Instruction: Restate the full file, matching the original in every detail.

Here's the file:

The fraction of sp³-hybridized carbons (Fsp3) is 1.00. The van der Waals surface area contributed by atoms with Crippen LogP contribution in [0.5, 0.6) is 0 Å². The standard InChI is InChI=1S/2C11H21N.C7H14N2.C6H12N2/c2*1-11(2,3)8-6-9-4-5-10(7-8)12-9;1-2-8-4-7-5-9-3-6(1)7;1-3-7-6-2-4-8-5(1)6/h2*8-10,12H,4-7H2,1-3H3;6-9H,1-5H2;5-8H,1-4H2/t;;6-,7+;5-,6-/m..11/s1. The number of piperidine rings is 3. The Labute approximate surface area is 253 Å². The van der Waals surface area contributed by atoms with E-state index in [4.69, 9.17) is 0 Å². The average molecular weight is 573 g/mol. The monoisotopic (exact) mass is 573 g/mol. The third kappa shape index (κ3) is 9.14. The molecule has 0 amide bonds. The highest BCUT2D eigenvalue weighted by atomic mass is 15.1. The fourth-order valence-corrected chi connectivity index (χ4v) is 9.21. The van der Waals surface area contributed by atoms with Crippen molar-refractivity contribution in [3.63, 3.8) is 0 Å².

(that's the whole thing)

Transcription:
The fraction of sp³-hybridized carbons (Fsp3) is 1.00. The van der Waals surface area contributed by atoms with Crippen LogP contribution in [0.5, 0.6) is 0 Å². The standard InChI is InChI=1S/2C11H21N.C7H14N2.C6H12N2/c2*1-11(2,3)8-6-9-4-5-10(7-8)12-9;1-2-8-4-7-5-9-3-6(1)7;1-3-7-6-2-4-8-5(1)6/h2*8-10,12H,4-7H2,1-3H3;6-9H,1-5H2;5-8H,1-4H2/t;;6-,7+;5-,6-/m..11/s1. The number of piperidine rings is 3. The Labute approximate surface area is 253 Å². The van der Waals surface area contributed by atoms with E-state index in [4.69, 9.17) is 0 Å². The average molecular weight is 573 g/mol. The monoisotopic (exact) mass is 573 g/mol. The third kappa shape index (κ3) is 9.14. The molecule has 0 amide bonds. The highest BCUT2D eigenvalue weighted by atomic mass is 15.1. The fourth-order valence-corrected chi connectivity index (χ4v) is 9.21. The van der Waals surface area contributed by atoms with Crippen molar-refractivity contribution in [3.63, 3.8) is 0 Å².